Do as Little as Possible for as Many as Possible
In the spirit of celebrating excellence and shining a bright light on people who are making
positive and lasting contributions in the world, its fitting that we focus on Muhammad Yunus,
the recipient of the 2006 Nobel Peace Prize.
Yunus pioneered the concept of microcredit - lending money to people so poor no one else
would even consider them for a loan.
He created the non-traditional banking model in 1976 by lending $27 to a group of 42 bamboo
weavers in Bangladesh.
That’s all they needed to get them away from loan sharks. They used the money to grow their
enterprise - and paid back with interest every penny they owed.
Through the years, Yunus has lent five-point-six million dollars to more than 7 million people.
Loan amounts have averaged about $130.
I’m drawn to the story on two levels:
First, Muhammad Yunus has made a difference in people’s lives. He has seen and filled a very
real need. Many millions of people have benefitted from his unusual philanthropy. His story
makes me feel good and inspires me to do good.
But it’s the unusual solution to a seemingly impossible situation that has me coming back to the
story, over and over again. I can’t help but admire his unique approach:
When faced with a problem, do as little as possible to create a solution.
Instead of throwing millions of dollars at a “poverty relief plan” in Bangladesh, he loaned a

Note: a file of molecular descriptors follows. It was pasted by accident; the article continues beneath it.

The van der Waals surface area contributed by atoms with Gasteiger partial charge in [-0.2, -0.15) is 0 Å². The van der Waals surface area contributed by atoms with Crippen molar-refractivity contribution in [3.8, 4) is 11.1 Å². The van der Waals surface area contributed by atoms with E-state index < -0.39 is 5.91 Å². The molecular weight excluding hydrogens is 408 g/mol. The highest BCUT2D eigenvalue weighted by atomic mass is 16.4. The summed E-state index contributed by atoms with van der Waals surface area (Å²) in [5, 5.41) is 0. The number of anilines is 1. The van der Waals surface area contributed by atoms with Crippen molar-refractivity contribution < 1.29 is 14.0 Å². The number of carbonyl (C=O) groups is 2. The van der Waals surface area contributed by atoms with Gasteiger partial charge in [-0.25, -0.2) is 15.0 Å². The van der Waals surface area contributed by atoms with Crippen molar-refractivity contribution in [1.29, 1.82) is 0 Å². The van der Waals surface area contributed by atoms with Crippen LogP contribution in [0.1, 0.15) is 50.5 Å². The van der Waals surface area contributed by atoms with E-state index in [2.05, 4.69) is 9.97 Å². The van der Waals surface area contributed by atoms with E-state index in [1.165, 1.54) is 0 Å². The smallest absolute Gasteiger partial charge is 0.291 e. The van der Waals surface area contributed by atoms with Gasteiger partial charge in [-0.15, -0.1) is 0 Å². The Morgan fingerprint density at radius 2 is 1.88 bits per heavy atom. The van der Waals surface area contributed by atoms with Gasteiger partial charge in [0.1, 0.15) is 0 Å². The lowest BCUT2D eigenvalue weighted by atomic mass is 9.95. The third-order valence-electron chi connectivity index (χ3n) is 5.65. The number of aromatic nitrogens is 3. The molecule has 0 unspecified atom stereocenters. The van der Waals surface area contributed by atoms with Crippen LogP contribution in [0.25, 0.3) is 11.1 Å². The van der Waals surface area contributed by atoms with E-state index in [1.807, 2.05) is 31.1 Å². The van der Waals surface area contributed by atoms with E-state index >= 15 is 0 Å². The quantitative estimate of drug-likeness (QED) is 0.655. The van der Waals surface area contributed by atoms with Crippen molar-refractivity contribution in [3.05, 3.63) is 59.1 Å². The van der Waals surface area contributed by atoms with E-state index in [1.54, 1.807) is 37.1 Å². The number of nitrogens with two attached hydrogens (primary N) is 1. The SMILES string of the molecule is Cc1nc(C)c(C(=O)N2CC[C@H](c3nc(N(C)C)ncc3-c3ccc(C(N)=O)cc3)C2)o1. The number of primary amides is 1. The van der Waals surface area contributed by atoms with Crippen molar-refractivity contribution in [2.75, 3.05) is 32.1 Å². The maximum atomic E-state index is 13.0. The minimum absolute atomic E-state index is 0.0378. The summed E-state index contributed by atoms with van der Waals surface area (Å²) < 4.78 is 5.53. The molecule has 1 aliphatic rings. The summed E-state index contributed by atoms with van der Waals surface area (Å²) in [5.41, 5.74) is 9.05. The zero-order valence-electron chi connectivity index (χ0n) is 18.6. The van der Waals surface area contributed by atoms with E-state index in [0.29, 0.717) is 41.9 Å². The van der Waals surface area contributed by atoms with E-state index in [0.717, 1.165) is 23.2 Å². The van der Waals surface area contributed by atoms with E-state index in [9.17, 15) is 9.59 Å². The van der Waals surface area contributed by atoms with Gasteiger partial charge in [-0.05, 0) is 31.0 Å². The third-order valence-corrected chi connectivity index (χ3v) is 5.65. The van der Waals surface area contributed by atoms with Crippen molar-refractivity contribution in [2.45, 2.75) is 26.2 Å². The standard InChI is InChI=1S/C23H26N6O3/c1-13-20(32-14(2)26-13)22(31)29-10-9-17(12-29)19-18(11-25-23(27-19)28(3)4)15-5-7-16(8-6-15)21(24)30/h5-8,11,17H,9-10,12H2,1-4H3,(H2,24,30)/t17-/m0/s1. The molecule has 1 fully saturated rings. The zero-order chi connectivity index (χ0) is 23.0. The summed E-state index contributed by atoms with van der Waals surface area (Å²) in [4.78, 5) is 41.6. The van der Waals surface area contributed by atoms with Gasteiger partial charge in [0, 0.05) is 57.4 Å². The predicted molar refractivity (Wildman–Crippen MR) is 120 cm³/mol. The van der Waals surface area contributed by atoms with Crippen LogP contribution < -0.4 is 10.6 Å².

small group of people the exact amount they needed to solve their problem.
No cumbersome bureaucracy or structure to contribute complexity - just a simple solution. We
are often tempted to do more than is necessary.
Leonardo daVinci said - Simplicity is the ultimate sophistication.
Perhaps we’re afraid to offer simple solutions because doing so makes us look less intelligent.
We are fearful that someone will accuse us of not understanding the “vastness” of the
But I’m going to suggest that those who offer layer upon layer of complicated answers, may not
understand the essential question.
Here’s an assignment for you, your family, and your associates:
1. Relate to them the story of Muhammad Yunus.
2. Identify a challenging problem that exists in your life or business right now.
3. Then take some time to consider an elegant and simple solution. Do as little
as possible to create a solution.
Simplicity doesn’t just happen on its own. In fact, without conscious, sustained effort focused
on simplicity, the opposite - increased complexity - is almost certain to manifest itself.
Over the next few days I’ll be sharing a number of thoughts and blog posts for you to enjoy.
In the meantime, please give me your thoughts on this post and how you can do as little as
possible to solve big problems in your life as well as in society.
Who knows, you may be able to come up with a life changing solution!